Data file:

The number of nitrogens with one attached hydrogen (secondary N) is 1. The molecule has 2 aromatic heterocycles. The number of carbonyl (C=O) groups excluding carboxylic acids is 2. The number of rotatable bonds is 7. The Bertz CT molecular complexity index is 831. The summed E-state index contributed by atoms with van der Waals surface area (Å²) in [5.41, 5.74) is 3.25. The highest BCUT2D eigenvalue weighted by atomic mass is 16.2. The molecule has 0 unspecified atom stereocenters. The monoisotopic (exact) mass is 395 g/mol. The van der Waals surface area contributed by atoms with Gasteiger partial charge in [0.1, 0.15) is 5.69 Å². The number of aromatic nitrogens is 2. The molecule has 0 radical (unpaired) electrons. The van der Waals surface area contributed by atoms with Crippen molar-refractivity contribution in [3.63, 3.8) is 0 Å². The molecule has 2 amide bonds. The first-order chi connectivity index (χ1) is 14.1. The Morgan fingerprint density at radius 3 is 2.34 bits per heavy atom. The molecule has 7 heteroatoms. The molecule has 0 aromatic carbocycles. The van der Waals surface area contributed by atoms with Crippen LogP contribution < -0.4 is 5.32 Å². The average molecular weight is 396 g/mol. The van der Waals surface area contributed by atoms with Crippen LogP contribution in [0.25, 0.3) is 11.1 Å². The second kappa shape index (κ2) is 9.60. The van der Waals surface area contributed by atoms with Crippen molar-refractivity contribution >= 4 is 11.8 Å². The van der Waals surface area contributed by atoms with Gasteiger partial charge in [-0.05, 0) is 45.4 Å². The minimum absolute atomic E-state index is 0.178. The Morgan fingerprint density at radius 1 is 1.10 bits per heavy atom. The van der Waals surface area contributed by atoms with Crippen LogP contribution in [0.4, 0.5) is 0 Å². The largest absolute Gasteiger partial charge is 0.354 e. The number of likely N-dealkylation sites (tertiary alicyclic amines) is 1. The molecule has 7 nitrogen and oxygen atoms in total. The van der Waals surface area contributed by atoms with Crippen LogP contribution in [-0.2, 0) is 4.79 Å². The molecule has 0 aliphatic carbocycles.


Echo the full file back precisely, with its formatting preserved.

The number of nitrogens with one attached hydrogen (secondary N) is 1. The molecule has 2 aromatic heterocycles. The number of carbonyl (C=O) groups excluding carboxylic acids is 2. The number of rotatable bonds is 7. The Bertz CT molecular complexity index is 831. The summed E-state index contributed by atoms with van der Waals surface area (Å²) in [5.41, 5.74) is 3.25. The highest BCUT2D eigenvalue weighted by atomic mass is 16.2. The molecule has 0 unspecified atom stereocenters. The monoisotopic (exact) mass is 395 g/mol. The van der Waals surface area contributed by atoms with Gasteiger partial charge in [0.1, 0.15) is 5.69 Å². The number of aromatic nitrogens is 2. The molecule has 0 radical (unpaired) electrons. The van der Waals surface area contributed by atoms with Crippen molar-refractivity contribution in [3.63, 3.8) is 0 Å². The molecule has 2 amide bonds. The first-order chi connectivity index (χ1) is 14.1. The Morgan fingerprint density at radius 3 is 2.34 bits per heavy atom. The molecule has 7 heteroatoms. The molecule has 0 aromatic carbocycles. The van der Waals surface area contributed by atoms with Crippen LogP contribution < -0.4 is 5.32 Å². The average molecular weight is 396 g/mol. The van der Waals surface area contributed by atoms with Crippen LogP contribution in [0.25, 0.3) is 11.1 Å². The second kappa shape index (κ2) is 9.60. The van der Waals surface area contributed by atoms with Crippen molar-refractivity contribution >= 4 is 11.8 Å². The van der Waals surface area contributed by atoms with Gasteiger partial charge in [-0.05, 0) is 45.4 Å². The minimum absolute atomic E-state index is 0.178. The Morgan fingerprint density at radius 1 is 1.10 bits per heavy atom. The van der Waals surface area contributed by atoms with Crippen LogP contribution in [0.4, 0.5) is 0 Å². The largest absolute Gasteiger partial charge is 0.354 e. The number of likely N-dealkylation sites (tertiary alicyclic amines) is 1. The molecule has 7 nitrogen and oxygen atoms in total. The van der Waals surface area contributed by atoms with Crippen LogP contribution in [-0.2, 0) is 4.79 Å². The molecule has 0 aliphatic carbocycles.